NEW YORK – A top economic adviser to the incoming Obama administration unveiled a plan Thursday to radically rethink the global financial system, including a host of measures that would dramatically expand government control over banking and investment in the United States.
The plan – which recommends limiting the size of banks, setting guidelines for executive pay and regulating hedge funds – offers the first hint of the kind of changes to the financial system President-elect Barack Obama might push for in the coming weeks and months. Obama has pledged to present a comprehensive series of changes to prevent a repeat of the current financial crisis before world leaders gather in London for a major economic summit in April.
The report was issued by the Group of 30, an organization of international economists and policymakers. But the recommendations were immediately seen by observers as a building block to an Obama plan because the lead author is Paul Volcker, the former chairman of the Federal Reserve during the Carter and Reagan administrations who will serve as a special Obama White House adviser. Part of Volcker’s role is to help mastermind what could ultimately be the biggest overhaul of the U.S. financial system in decades.
Volcker said he would press the new administration to consider the measures, “but it’s up to the administration to decide what they want to do.”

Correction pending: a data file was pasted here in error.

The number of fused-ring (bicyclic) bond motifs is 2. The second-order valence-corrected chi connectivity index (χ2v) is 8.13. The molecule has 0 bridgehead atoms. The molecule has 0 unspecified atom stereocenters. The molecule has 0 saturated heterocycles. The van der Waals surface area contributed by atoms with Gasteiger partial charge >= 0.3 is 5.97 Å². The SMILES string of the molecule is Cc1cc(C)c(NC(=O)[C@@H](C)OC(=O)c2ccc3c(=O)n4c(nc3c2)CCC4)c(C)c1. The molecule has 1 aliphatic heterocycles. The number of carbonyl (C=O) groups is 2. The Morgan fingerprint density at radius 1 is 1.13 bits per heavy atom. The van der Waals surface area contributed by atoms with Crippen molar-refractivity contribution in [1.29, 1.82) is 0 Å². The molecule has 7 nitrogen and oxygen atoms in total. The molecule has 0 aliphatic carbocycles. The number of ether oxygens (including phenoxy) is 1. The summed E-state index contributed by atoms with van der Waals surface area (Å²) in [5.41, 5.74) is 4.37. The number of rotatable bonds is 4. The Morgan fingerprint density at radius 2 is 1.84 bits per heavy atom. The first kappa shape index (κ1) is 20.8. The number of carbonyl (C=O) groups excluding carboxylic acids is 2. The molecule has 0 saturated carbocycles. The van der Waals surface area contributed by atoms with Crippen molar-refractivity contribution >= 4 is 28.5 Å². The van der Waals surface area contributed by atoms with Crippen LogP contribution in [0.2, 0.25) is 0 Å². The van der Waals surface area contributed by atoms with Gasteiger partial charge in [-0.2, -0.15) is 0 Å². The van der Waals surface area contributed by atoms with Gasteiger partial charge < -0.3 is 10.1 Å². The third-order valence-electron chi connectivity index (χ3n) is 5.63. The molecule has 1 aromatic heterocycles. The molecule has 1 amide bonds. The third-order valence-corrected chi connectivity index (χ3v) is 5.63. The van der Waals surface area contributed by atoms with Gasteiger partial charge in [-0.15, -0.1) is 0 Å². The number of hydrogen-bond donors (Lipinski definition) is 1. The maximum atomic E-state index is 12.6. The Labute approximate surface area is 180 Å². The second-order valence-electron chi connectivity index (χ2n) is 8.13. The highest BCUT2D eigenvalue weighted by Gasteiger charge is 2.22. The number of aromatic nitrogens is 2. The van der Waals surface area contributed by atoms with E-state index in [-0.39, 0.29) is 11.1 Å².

The proposal offers 18 major recommendations that would insert government regulators into the board rooms of financial institutions as never before. The plan recommends vastly increased oversight of major banks, going as far as to recommend the end of an era of mega-banks whose size makes their failure potentially catastrophic to the global financial system. To limit their size and scope, banks, the document states, should be prohibited from managing hedge funds or private equity funds.
In addition, major mutual funds should be required to operate as commercial banks, subjecting them to stricter government oversight. Those that choose not to comply should be forced to sell only relatively safe financial instruments offering investors low risk, and, most probably, limited room for outsized profits.
The document suggests that venture capital groups and rating agencies should also face a battery of government regulators.
“The issue posed by the present crisis is crystal clear: How can we restore strong, competitive, innovative financial markets to support global economic growth without once again risking a breakdown in market functioning so severe as to put the world economies at risk?” Volcker said in a statement. “We hope that our proposals, which explicitly relate to the weaknesses that have become evident in the financial system over the last year, will be a useful contribution to the debate about needed reforms both by private financial institutions and by public authorities.”
The proposal suggests that the U.S. government should clarify the status of mortgage giants Fannie Mae and Freddie Mac, either making them into government agencies or regulating them as independent mortgage brokers.
It remains unclear how many of the recommendations will ultimately make their way into Obama’s final plan, but the proposal could lift the spirits of Europeans who have called for stricter government oversight on executives’ pay and risk management in financial institutions – an area where the Bush administration has offered only tepid support. The report calls for government to enforce systematic board-level reviews for executive pay and the creation of new parameters for a firm’s risk tolerance.